BLOG: Workers Need Help Finding Jobs; Industry Organizations are Listening
While the industry is still maneuvering its way out of the downturn, displaced workers and recent graduates are trying to find their way to a job in oil and gas. This is no small task considering the hundreds of thousands of layoffs since oil prices began their steep decline in 2014.
Sure, oil and gas jobs may be few and hard to come by these days – and that can dampen spirits – but there are several organizations making great effort to help match oil and gas professionals with industry jobs.
Take PetrochemWorks.com, the brainchild of JP Morgan Chase & Co., the East Harris County Manufacturers Association (EHCMA) and the Council for Adult and Experiential Learning (CAEL), for example. Offering resources such as interest-based career maps and job listings, the site features information about 60 positions in the petrochemical industry – in which there are more career opportunities than upstream at the moment.
A lot of petrochemical careers are “hidden in plain sight,” Craig Beskid, EHCMA’s executive director said in a release.
And since upstream – E&P (exploration and production) companies and service companies, in particular – are struggling, many workers are considering switching sectors in order to stay employed.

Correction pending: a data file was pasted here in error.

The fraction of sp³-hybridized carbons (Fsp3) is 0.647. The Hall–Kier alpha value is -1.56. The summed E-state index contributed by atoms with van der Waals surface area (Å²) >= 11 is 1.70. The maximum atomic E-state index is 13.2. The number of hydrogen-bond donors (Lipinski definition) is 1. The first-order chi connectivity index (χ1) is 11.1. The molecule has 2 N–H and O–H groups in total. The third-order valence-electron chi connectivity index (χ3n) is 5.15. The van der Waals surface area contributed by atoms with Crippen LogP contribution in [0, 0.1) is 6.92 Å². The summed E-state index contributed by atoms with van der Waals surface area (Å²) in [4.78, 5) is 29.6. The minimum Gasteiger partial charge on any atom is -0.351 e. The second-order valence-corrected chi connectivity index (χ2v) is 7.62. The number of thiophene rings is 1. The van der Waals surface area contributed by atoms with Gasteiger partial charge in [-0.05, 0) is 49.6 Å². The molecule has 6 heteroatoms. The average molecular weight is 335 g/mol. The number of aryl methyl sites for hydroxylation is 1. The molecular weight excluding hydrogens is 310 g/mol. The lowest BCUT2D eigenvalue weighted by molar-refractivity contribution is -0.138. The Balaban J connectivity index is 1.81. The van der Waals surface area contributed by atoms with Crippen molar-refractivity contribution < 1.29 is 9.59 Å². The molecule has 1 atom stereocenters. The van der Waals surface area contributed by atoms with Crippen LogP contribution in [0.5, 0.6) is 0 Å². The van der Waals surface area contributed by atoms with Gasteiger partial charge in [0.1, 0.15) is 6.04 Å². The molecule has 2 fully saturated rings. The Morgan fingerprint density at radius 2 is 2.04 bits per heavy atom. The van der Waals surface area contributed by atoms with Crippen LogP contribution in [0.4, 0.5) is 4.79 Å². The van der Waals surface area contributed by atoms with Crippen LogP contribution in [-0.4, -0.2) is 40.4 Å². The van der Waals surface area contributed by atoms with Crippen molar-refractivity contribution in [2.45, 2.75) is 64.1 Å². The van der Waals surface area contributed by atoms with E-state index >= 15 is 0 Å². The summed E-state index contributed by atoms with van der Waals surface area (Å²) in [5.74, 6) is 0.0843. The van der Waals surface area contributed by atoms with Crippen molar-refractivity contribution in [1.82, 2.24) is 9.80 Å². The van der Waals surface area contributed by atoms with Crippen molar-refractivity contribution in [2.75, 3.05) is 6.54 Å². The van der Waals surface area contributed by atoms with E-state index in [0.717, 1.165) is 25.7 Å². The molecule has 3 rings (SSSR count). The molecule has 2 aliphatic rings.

In February, the American Petroleum Institute (API) developed the Veterans Energy Pipeline as a means to help military veterans transition into jobs in oil and gas. Veterans have been known to possess certain skills that make them great candidates for offshore oil and gas jobs.
API president and CEO Jack Gerard stated in a release that the web-based tool will “provide important information about the industry, the outlook for job opportunities and useful job-hunting tools and resources.”
And a particular group of energy professionals, those who were laid off in the most recent downturn, continue to have difficulty in their job search. Organizations like the Society of Petroleum Engineers-Gulf Coast Section (SPE-GCS) have launched initiatives to help assist those workers in their transition.
Energy hopefuls – those who are still in school – have a far different challenge. They’ve yet to even get their feet wet working in the industry.
Colorado School of Mines teaching assistant professor Elio Dean recently told Rigzone that the students who are truly passionate about oil and gas will “work like crazy” to find a job opportunity, even if it means less pay or the opportunity to gain experience only.
In short, during these difficult times, it’s hard for everybody. So the more help, the better. It’s refreshing to see so many industry and trade organizations willing to lend a helping hand. Now, if those pesky oil prices would just go up…
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